When a breach of contract section takes place, this means one of the parties who signed the contract did not fulfill or meet the terms and conditions of the agreement. There are many instances when a contract for a remedy should be provided, especially when a consumer is involved. This allows the consumer to make a purchase with peace of mind in knowing whatever it is that they are buying, there will be an offer to remedy the situation if the product or service does not meet their needs.

Statutory remedies are generally only available in certain situations. However, it is possible for parties to come together and agree on making remedies in other types of situations, but both parties have to agree.

When Can a Contract for Remedy Be Enforced?

One situation in which a contract for remedy may be enforced is when a person who owns a piece of property is allowed to enter the property to repossess collateral from a debtor.

As an example, consider a person who is renting storage units. The person renting the unit fails to make payments. In the contract he or she signed, it explicitly states that the owner has the right to enter the storage unit after 60 days of non-payment and take in his or her possession anything in the storage unit that belongs to the debtor. To do this, the storage unit owner has to prove there was a breach of contract section.

Contracts should be extensively detailed to protect both parties. For example, the storage unit owner should have it written in detail that he or she has the right to enter the storage unit to take possession of the items in the unit as a way to make up for the debt that wasn't paid. If this isn't written in the contract, then the storage unit owner may face legal consequences for taking the items.

It is always a good idea for the secured party to let the debtor know that a repossession of property is going to take place due to a breach of contract section. A beach of contract form can be used to alert the debtor of the situation. This helps to safeguard the interests of the secured party and will help mitigate any claims of trespassing. The secured party doesn't necessarily need permission to acquire the collateral, but it will look better in the eyes of the court if proper notice was given to the debtor. It will also look better if an alternative remedy was offered.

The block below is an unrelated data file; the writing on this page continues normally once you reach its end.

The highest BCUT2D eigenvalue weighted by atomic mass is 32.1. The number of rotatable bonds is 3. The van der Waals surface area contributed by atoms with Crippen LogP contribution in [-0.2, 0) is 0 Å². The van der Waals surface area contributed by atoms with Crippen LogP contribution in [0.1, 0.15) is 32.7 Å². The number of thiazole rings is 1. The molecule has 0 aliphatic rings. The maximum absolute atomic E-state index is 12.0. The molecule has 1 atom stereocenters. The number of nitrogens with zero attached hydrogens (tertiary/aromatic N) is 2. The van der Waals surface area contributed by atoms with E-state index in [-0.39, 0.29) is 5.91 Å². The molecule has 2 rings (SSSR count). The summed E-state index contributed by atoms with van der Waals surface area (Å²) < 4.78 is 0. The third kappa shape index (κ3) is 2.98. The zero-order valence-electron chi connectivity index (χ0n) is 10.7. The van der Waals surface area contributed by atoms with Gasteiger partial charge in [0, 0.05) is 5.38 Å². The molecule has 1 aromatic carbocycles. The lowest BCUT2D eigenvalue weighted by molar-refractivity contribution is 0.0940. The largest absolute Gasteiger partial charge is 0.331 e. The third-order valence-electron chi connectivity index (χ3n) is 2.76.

Various types of alternative remedies could include:

  • Letting the debtor pay their debt within a certain period of time,
  • Allowing the debtor to pay existing debt plus a fee,
  • Offering the debtor a discount if they will pay a portion of the debt owed.

What Happens to Left Over Money From Items Repossessed?

It's also a good idea for a contract to state what is going to happen to any money that is left over after the initial debt has been paid.

For example, a storage unit owner rents a unit to a person for $60 a month. After two months of non-payment, the debt equals $120. The unit owner obtains the possessions inside the unit and sells them for a total of $600, meaning there is $380 left over.

The contract states that $100 can be kept for miscellaneous purposes, meaning there is now a total of $280 left over. The contract also states that this leftover money can then be distributed to any other creditors that the debtor has debt with. In order to do this, though, it must be extensively outlined in the contract.

What Happens to Equitable Remedies?

Much of the time, any equitable remedies are going to be left at the court's discretion to determine what happens to them. A final judgment typically has to be entered to determine where the leftover money is going to be distributed. Courts are not bound to follow provisions stated in a contract, but they often side with these provisions when a reasonable remedy was offered to the debtor.

Are Contract Promises Independent or Dependent?

It's important to understand that according to modern contract law, those who take part in a contract and their promises to one another are not regarded as independent. This means that a breach of contract section does give the right to claim for damages, however, only when a material breach occurs does it excuse the non-breaching party from having to fulfill his or her promises.

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